In my last post, I wrote about the fact that relational issues (feelings of distrust, anger, resentment, betrayal) often are the root cause of a couple’s sexual problems.
One way I screen for these deep-seated issues is to have patients fill out a couples’ questionnaire, and then carefully analyze the answers. I pay a lot of attention to how strongly patients agree (on a scoring scale) with the statement, “My partner is my best friend.”
If the score to that question is very low, the unhappy feelings are likely spilling over into the sexual relationship.
Sometimes, these feelings of anger, resentment, or hurt goes back to some discrete time in the couple’s past when there was a significant breach in attachment or empathy. Here are some examples of interactions that might waylaid the relationship but were never discussed again.
• There was a miscarriage, and the spouse was not supportive.
• A spouse lost his/her job, and the partner was not supportive emotionally andwould not cut down their compulsive shopping
• One person fell ill and the other person did not do a good job caring for them.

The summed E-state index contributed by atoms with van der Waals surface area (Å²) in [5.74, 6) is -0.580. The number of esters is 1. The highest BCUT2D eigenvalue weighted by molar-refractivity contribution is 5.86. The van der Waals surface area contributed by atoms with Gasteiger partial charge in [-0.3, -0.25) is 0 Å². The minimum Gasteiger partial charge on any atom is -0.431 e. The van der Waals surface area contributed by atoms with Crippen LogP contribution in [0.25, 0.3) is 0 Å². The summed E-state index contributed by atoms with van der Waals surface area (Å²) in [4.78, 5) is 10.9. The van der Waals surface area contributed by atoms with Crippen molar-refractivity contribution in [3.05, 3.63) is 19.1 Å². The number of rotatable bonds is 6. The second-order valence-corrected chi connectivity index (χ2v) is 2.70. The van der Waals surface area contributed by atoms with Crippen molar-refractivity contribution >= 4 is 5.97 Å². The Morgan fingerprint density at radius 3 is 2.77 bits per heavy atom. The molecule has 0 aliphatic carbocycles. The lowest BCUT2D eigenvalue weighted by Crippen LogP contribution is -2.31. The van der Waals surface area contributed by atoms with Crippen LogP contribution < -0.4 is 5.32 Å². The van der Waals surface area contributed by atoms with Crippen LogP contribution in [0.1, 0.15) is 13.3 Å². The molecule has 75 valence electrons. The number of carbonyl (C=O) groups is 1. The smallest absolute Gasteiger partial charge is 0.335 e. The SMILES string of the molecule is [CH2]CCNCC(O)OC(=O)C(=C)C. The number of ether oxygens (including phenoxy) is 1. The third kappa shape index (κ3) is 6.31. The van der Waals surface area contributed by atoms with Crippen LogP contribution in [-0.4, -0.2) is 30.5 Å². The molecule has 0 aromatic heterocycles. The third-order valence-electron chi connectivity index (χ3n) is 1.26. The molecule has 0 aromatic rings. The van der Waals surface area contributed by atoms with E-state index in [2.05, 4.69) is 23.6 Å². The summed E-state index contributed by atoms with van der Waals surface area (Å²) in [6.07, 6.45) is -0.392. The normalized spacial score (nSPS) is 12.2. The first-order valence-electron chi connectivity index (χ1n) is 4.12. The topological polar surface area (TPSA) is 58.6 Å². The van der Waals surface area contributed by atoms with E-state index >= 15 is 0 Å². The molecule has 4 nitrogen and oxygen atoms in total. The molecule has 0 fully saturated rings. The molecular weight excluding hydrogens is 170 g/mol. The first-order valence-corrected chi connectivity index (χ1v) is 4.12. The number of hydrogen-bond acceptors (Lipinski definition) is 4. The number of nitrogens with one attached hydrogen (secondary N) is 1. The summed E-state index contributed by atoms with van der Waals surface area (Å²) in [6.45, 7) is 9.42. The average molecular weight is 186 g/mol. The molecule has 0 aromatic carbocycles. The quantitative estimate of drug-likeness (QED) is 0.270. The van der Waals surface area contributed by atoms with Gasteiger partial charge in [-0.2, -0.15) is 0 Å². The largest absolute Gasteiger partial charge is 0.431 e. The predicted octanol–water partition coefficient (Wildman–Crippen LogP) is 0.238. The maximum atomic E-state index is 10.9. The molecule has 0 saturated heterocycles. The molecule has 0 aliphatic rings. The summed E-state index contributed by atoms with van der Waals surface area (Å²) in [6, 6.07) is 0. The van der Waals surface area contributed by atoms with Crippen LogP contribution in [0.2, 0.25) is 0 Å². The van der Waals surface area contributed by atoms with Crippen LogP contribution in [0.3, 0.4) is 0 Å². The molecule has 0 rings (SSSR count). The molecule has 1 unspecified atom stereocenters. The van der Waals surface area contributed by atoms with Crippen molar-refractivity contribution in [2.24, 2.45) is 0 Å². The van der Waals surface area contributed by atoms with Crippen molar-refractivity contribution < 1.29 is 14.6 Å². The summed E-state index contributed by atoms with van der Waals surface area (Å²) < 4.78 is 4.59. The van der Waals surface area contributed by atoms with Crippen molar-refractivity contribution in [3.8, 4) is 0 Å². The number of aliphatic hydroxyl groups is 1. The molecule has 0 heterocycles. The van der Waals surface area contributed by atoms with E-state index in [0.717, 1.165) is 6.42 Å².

• A partner felt left out when their partner consistently paid more attention to a new baby or a child from a former marriage
• A partner said something very critical during a sexual interlude.
• A partner’s parent or sibs said something very nasty to the other partner, and he/she was not defended.
These are examples of common incidents in couples’ histories, and they can wreak havoc on a relationship if the wounds are left to fester.
One way therapists work to heal the relationship is to create a “transformative emotional sequence” during a therapy session.
In other words, after the therapist has a good idea of what transpired and what each partner felt bad about, the scene is re-enacted right there. But this time, the therapist is there to interpret the feelings and to coach each partner on how to respond differently, with more empathy and more understanding.
In other words, in the session, the old, walled off, bad feelings are activated (in a safe way, with the therapist there), but then a more adaptive and loving emotional state is created.
The therapist encourages a healing dialogue, essentially in a kind of psychodrama, that helps dismantle of the terrible memory of the feelings from the past, creating a new, happier memory and an enhancement of feelings of safety and trust between the couple.
Several schools of therapy — including AEDP for couples, EMDR, and emotionally focused couple therapy. Sometimes couples are astounded at how quickly episodes that have seemed too dangerous to address can be healed.
And once they can see each other as a best friend and a safe person once again, erotic sex can be slowly integrated back into the relationship.
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